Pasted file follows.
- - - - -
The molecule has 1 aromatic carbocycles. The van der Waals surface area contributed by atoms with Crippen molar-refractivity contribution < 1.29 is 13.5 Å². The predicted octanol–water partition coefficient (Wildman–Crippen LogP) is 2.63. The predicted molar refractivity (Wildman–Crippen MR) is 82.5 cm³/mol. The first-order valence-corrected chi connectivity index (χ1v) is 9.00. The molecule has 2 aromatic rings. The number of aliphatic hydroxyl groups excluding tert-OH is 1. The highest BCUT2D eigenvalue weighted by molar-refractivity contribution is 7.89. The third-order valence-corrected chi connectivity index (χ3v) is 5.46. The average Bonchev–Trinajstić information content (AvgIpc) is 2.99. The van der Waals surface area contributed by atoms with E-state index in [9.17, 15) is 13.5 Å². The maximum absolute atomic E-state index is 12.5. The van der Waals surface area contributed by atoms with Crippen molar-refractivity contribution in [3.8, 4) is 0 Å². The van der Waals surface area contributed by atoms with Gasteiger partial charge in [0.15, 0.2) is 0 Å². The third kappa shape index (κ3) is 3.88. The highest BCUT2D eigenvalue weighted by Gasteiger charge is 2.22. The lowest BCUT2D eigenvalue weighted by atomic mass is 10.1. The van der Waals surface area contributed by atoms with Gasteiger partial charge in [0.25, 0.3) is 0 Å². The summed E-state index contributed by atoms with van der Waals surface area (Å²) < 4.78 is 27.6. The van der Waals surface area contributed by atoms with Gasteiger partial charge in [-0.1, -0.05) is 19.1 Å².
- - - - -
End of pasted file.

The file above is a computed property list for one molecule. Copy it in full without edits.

The molecule has 1 aromatic carbocycles. The van der Waals surface area contributed by atoms with Crippen molar-refractivity contribution < 1.29 is 13.5 Å². The predicted octanol–water partition coefficient (Wildman–Crippen LogP) is 2.63. The predicted molar refractivity (Wildman–Crippen MR) is 82.5 cm³/mol. The first-order valence-corrected chi connectivity index (χ1v) is 9.00. The molecule has 2 aromatic rings. The number of aliphatic hydroxyl groups excluding tert-OH is 1. The highest BCUT2D eigenvalue weighted by molar-refractivity contribution is 7.89. The third-order valence-corrected chi connectivity index (χ3v) is 5.46. The average Bonchev–Trinajstić information content (AvgIpc) is 2.99. The van der Waals surface area contributed by atoms with E-state index in [9.17, 15) is 13.5 Å². The maximum absolute atomic E-state index is 12.5. The van der Waals surface area contributed by atoms with Crippen molar-refractivity contribution in [3.8, 4) is 0 Å². The van der Waals surface area contributed by atoms with Gasteiger partial charge in [0.15, 0.2) is 0 Å². The third kappa shape index (κ3) is 3.88. The highest BCUT2D eigenvalue weighted by Gasteiger charge is 2.22. The lowest BCUT2D eigenvalue weighted by atomic mass is 10.1. The van der Waals surface area contributed by atoms with Gasteiger partial charge in [0.25, 0.3) is 0 Å². The summed E-state index contributed by atoms with van der Waals surface area (Å²) < 4.78 is 27.6. The van der Waals surface area contributed by atoms with Gasteiger partial charge in [-0.1, -0.05) is 19.1 Å².